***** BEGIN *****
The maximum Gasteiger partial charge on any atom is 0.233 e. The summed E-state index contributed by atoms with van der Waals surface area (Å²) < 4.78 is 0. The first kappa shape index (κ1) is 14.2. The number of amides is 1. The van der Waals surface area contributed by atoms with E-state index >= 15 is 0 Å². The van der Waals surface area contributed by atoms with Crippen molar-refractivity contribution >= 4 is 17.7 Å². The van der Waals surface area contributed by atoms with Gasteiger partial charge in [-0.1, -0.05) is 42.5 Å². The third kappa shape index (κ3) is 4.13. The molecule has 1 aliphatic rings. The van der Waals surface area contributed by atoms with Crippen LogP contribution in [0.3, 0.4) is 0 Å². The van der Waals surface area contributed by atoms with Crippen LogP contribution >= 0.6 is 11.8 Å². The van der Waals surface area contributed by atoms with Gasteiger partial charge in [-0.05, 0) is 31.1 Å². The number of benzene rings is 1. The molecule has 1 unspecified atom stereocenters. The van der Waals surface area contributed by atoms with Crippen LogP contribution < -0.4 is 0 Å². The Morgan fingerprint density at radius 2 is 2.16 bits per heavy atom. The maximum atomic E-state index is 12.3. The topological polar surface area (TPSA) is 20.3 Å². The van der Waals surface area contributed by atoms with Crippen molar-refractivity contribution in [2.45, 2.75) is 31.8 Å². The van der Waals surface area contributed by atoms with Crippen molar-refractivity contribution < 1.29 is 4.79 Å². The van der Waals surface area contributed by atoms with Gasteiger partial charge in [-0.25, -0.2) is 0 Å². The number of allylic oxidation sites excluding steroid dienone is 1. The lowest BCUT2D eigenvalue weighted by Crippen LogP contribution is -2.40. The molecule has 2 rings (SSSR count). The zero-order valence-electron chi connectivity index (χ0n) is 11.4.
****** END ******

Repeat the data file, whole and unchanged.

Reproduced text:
The maximum Gasteiger partial charge on any atom is 0.233 e. The summed E-state index contributed by atoms with van der Waals surface area (Å²) < 4.78 is 0. The first kappa shape index (κ1) is 14.2. The number of amides is 1. The van der Waals surface area contributed by atoms with E-state index >= 15 is 0 Å². The van der Waals surface area contributed by atoms with Crippen molar-refractivity contribution >= 4 is 17.7 Å². The van der Waals surface area contributed by atoms with Gasteiger partial charge in [-0.1, -0.05) is 42.5 Å². The third kappa shape index (κ3) is 4.13. The molecule has 1 aliphatic rings. The van der Waals surface area contributed by atoms with Crippen LogP contribution in [0.3, 0.4) is 0 Å². The van der Waals surface area contributed by atoms with Crippen LogP contribution >= 0.6 is 11.8 Å². The van der Waals surface area contributed by atoms with Gasteiger partial charge in [-0.05, 0) is 31.1 Å². The number of benzene rings is 1. The molecule has 1 unspecified atom stereocenters. The van der Waals surface area contributed by atoms with Crippen LogP contribution < -0.4 is 0 Å². The Morgan fingerprint density at radius 2 is 2.16 bits per heavy atom. The maximum atomic E-state index is 12.3. The topological polar surface area (TPSA) is 20.3 Å². The van der Waals surface area contributed by atoms with Crippen molar-refractivity contribution in [2.45, 2.75) is 31.8 Å². The van der Waals surface area contributed by atoms with Crippen molar-refractivity contribution < 1.29 is 4.79 Å². The van der Waals surface area contributed by atoms with Gasteiger partial charge in [-0.25, -0.2) is 0 Å². The number of allylic oxidation sites excluding steroid dienone is 1. The lowest BCUT2D eigenvalue weighted by Crippen LogP contribution is -2.40. The molecule has 2 rings (SSSR count). The zero-order valence-electron chi connectivity index (χ0n) is 11.4.